Our friends Jim and Kathy Zartman invited Mike and me to a pretty cool event tonight. We’re going to a gala that benefits the Chicago School of Violin Making, and it sure sounds like my kind of party:
- Starts early – 6:30 p.m.
- Begins with a sampling of three to four wines
- Promises ”substantial” Hors d’oeurves along with the wine
- Features a string quartet during cocktail hour
- Ends with Acclaimed violinist Rachel Barton Pine playing a number of different violins – one of them made by the violinist from the quartet we will have heard earlier.
I’ve known Jim Zartman for nearly five years — his wife Kathy is in the memoir-writing class I lead on Thursday afternoons for Lincoln Park Village. Jim often drives Whitney and me to that class, and during those rides together over the years I’ve had the privilege of hearing his stories about growing up in a small town in Illinois, the mother who gave him his first violin, and getting free room and board in exchange for working as a houseboy for John Kenneth Galbraith’s family at Harvard. “They said they named their son Jamie after me,” he told me once. “But I’m not sure that’s true.”
Jim is not exactly forthcoming, but when I ask questions, he answers. In our 20-minute rides to class he’s shared stories of raising a family with Katherine, his appreciation for his talented grandchildren, his work writing the Illinois Power of Attorney Act and then getting it through the state legislature during his career as partner in the Chicago firm of Chapman and Cutler, and his role as president of the board of the Chicago School of Violin Making.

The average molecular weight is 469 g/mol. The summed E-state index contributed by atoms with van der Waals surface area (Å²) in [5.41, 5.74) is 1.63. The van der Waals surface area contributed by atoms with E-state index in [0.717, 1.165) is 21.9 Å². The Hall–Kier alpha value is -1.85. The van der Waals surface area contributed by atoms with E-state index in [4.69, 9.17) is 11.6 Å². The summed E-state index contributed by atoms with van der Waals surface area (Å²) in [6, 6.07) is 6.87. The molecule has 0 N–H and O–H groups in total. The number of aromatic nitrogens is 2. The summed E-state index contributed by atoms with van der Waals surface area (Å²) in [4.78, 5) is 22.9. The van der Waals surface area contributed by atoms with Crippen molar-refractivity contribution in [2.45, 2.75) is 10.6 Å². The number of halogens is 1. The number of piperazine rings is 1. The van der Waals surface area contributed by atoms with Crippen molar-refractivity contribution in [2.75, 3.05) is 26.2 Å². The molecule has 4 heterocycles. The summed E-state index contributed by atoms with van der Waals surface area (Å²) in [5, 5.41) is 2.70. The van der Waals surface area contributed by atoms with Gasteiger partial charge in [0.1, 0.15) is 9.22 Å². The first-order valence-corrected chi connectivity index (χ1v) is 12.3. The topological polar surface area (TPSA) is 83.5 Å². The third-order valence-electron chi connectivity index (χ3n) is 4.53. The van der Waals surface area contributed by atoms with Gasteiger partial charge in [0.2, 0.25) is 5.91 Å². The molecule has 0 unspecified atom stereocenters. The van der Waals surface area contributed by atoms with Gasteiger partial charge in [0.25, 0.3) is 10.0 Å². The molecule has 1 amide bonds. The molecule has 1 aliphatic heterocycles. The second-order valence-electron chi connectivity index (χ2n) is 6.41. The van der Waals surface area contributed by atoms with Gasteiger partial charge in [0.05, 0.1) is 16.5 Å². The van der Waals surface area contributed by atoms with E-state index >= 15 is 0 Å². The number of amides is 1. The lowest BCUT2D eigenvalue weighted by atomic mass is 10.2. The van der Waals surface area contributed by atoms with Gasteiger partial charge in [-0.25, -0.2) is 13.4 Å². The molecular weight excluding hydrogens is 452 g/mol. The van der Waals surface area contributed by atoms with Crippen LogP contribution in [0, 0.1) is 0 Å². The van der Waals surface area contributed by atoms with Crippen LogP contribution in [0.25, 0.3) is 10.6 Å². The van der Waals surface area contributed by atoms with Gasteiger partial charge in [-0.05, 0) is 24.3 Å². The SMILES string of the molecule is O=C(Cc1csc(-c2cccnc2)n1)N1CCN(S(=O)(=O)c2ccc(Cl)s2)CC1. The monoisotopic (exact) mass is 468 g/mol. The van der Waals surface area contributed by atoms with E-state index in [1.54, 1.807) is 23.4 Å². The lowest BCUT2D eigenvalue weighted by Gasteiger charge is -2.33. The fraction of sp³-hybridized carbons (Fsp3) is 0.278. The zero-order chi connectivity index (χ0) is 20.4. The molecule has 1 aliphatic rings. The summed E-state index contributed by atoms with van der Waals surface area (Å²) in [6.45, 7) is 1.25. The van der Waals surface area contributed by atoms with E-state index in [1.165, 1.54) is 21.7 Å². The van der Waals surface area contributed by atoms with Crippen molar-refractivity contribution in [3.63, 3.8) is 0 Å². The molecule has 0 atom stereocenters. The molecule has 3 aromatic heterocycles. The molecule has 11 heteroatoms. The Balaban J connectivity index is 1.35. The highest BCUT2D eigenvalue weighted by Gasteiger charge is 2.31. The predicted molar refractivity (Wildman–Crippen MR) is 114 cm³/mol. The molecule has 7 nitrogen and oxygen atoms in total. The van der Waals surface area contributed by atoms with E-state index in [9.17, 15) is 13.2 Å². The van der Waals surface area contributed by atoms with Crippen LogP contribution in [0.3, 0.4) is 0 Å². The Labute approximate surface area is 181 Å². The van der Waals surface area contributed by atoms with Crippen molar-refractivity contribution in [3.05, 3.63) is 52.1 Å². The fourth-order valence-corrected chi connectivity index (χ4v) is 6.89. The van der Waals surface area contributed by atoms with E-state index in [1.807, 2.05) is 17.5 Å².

A couple years ago Jim arranged for me to have a tour of the school, wich is one of just three violin-making schools in the United States. Jessie Gilbert, a graduate of the school who took over for Jim as president of the board there last year, led my one-on-one tour. Her strong hands guided me along blocks of maple and spruce that were to become instruments, and I met teachers and students who had come from all over the world to participate in the schools three-year program — students aspire to the quality craftsmanship of the 17th and 18th century classical masters and are ready to enter the violin making and repair field as professionals once they graduate.
I didn’t stay long — it wasn’t fair to distract the students from their work. While I was there, though, I was taken by how quiet the workspace was — no music to work by, just the intense sound of careful carving and fine sanding. And tonight, I’ll have the privilege of hearing Rachel Barton Pine perform on some of the results of all that hard work. This. Is. So. Cool.